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Goal Setting

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  • Fill out the form with your reading goals. This is a good supplement to a "Oh, The Places You'll Go" lesson.
  • "As early as 2300 BC, Chinese athletes were playing tsu chu, a game in which players kicked a small ball through designated goals on a field." This fact-filled and thorough reading comprehension tells the history of soccer, from early versions of the game to the present.
  • All the "classroom olympics" goal pages and the gold, silver, and bronze medals to go with the unit; all one easy download.

  • This plan allows students to identify their goals and how they will achieve them.

  • This is a 2 page end-of-year lesson for students to plan summer reading, writing and math goals. Students plan their goals based on the activities they wish to do.

  • Cut out the shapes. There are three pages. The first page is a suggested cover page. Make copies of as many lined and/or unlined pages as you like in order to make a book. Use the lined pages for writing and the unlined pages for drawing/pasting pictures. Staple all the pages together for a great shapebook in the shape of its subject.
  • A new year has arrived and you can look forward to reaching new goals. You can also learn from the past and from those who are older than you. Interview someone older than you. Use this form for writing your questions and answers.
  • Updated. These school goal plans allow students to identify goals they have to be more successful and behaviors they will display to achieve these goals.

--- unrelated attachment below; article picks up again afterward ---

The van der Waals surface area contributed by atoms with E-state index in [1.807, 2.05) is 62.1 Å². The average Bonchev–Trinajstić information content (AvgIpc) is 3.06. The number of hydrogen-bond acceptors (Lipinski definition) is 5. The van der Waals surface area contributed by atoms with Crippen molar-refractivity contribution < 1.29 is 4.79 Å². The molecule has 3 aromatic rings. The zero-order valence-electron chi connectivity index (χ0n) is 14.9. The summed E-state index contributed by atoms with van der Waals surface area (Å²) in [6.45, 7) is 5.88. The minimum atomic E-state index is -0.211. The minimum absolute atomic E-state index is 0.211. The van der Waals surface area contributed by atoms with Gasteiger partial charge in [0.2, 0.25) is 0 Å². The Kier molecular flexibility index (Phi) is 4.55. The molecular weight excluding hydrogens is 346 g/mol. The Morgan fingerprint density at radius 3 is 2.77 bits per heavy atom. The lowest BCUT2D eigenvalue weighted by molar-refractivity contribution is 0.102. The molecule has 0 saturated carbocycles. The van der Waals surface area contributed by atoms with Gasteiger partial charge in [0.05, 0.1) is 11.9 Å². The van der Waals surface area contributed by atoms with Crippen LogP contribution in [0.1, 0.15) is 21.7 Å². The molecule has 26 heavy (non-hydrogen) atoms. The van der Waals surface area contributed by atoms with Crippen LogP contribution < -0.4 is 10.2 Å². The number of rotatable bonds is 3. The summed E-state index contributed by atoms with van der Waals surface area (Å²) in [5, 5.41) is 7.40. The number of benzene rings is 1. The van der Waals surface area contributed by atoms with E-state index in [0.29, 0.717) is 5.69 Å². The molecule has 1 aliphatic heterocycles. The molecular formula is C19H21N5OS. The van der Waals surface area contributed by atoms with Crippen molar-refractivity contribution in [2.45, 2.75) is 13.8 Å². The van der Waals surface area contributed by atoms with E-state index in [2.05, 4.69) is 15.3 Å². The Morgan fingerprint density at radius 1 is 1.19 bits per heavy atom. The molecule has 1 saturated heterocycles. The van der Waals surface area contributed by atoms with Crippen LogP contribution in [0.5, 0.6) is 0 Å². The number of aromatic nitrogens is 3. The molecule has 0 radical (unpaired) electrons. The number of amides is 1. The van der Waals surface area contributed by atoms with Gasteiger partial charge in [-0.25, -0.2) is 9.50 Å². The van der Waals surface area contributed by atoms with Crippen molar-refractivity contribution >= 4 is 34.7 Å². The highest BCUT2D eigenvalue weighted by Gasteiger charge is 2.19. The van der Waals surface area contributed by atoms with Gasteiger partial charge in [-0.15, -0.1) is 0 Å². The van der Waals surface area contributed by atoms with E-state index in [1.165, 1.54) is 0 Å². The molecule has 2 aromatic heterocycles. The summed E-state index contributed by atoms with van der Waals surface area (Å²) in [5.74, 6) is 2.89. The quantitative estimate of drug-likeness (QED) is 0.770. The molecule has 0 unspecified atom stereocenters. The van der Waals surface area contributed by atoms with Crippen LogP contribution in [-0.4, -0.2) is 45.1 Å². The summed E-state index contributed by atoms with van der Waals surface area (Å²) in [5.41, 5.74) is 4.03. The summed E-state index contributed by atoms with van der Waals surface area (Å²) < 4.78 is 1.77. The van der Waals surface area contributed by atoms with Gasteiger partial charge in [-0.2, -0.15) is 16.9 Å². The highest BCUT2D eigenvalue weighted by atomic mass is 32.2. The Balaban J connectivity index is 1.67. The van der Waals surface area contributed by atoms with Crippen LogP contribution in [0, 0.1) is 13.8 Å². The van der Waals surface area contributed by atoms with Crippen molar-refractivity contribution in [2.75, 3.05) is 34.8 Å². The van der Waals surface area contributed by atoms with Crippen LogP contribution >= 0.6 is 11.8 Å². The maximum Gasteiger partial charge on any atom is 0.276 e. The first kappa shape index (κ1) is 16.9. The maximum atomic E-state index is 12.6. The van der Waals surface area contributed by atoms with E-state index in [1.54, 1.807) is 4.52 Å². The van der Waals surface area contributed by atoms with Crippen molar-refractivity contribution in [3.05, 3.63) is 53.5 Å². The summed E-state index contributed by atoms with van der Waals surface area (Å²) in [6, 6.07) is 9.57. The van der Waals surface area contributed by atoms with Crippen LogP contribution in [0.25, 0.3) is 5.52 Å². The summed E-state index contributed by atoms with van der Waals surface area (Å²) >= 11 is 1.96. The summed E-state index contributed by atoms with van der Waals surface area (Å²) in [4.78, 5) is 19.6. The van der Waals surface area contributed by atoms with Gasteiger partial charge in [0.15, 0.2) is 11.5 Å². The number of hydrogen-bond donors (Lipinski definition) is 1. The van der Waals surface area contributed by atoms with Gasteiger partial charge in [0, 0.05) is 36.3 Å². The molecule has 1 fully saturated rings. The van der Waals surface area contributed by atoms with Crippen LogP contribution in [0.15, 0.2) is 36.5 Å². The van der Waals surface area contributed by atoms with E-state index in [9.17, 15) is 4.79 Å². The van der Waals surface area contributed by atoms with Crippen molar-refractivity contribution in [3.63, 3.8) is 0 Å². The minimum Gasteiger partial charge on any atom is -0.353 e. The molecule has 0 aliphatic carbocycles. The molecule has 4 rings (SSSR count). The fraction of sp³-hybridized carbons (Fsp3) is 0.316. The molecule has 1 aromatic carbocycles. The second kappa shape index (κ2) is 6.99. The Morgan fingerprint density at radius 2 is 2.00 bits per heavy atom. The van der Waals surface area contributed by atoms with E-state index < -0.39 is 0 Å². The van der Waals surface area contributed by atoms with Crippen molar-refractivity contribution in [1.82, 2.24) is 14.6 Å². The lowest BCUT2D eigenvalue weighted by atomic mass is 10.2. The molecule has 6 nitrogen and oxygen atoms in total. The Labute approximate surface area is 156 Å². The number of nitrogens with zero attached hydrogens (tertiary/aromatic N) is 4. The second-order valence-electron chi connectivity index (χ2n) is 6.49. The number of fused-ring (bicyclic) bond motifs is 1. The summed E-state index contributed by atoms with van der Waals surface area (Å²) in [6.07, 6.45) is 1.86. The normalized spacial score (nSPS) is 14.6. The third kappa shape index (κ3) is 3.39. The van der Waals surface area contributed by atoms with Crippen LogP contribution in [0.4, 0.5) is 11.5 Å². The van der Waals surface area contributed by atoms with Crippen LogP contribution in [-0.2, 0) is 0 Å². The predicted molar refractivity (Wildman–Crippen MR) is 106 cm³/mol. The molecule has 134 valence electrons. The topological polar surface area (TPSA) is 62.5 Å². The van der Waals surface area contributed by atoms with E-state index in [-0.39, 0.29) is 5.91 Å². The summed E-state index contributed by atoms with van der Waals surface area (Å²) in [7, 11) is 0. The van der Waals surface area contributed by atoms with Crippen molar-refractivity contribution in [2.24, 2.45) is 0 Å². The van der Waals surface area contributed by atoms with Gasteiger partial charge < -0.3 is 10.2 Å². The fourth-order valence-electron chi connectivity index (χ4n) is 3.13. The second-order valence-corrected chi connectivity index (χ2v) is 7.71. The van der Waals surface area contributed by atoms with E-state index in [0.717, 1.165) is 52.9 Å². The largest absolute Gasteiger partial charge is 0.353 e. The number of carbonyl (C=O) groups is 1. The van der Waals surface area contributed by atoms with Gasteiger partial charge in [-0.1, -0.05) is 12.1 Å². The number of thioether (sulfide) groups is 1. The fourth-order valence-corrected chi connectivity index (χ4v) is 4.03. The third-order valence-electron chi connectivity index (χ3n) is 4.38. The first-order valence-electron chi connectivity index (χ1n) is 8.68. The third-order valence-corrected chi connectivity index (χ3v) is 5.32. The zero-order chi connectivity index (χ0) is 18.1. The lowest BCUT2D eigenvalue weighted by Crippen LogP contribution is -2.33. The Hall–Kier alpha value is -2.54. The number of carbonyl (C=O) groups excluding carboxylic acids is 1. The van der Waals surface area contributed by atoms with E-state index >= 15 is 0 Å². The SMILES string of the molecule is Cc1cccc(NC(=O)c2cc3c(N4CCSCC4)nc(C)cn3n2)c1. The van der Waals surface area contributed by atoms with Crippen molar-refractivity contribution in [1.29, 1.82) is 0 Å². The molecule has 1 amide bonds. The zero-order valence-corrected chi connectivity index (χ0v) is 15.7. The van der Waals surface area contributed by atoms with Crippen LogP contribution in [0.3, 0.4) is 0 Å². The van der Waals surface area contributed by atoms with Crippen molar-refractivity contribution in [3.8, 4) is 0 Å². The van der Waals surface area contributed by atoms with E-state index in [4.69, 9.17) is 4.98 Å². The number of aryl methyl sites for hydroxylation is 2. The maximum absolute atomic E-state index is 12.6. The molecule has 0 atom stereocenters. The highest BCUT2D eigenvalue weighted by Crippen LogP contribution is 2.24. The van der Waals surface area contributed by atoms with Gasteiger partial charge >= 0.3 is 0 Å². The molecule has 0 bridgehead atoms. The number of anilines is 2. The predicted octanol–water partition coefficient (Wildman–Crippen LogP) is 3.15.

• Start the year right by helping students look at themselves and their goals for the coming year with these pages of open-ended and wide-ranging questions about interests and goals.
  • Cut out the number card and the story pictures telling the story of a scored football goal. Put the story pictures in order from 1 to 3.
  • "Mike's hockey team has scored an average of four goals in each of their last ten games. How many goals have they scored in all?" Five winter-themed multiplication word problems.
  • A color set of posters defining reciprocal learning and its goals and identifying the roles of each person in a group of four: Summarizer, Clarifier, Questioner, Predictor.
  • Have your students write about themselves, their interests, and their goals.
  • A set of posters defining reciprocal learning and its goals and identifying the roles of each person in a group of four: Summarizer, Clarifier, Questioner, Predictor.
  • A simple form to fill in a summary about the closing school year and goals for next year.
  • This is a great way of involving parents and students in goal-setting. Starting with a letter to parents and ending with a form for helping students achieve self-set goals, measure their own progress, and learn the sense of accomplishment that comes with achievement!
  • "What is your goal? What can you do to achieve your goal?" This form will help students set and achieve goals by clarifying the necessary steps.
  • "All About Me" This free twelve-page unit helps students express their interests and goals.
  • More elaborate lesson. Pre-reading activities, comprehension and vocabulary exercises, as well as goal-setting enhance this Dr. Seuss classic.
  • A ten page book for students to fill in personal information, such as current favorites of all categories, goals made and met in the past year, friends, etc. A great way to encapsulate the past year, as well as create a lasting memento.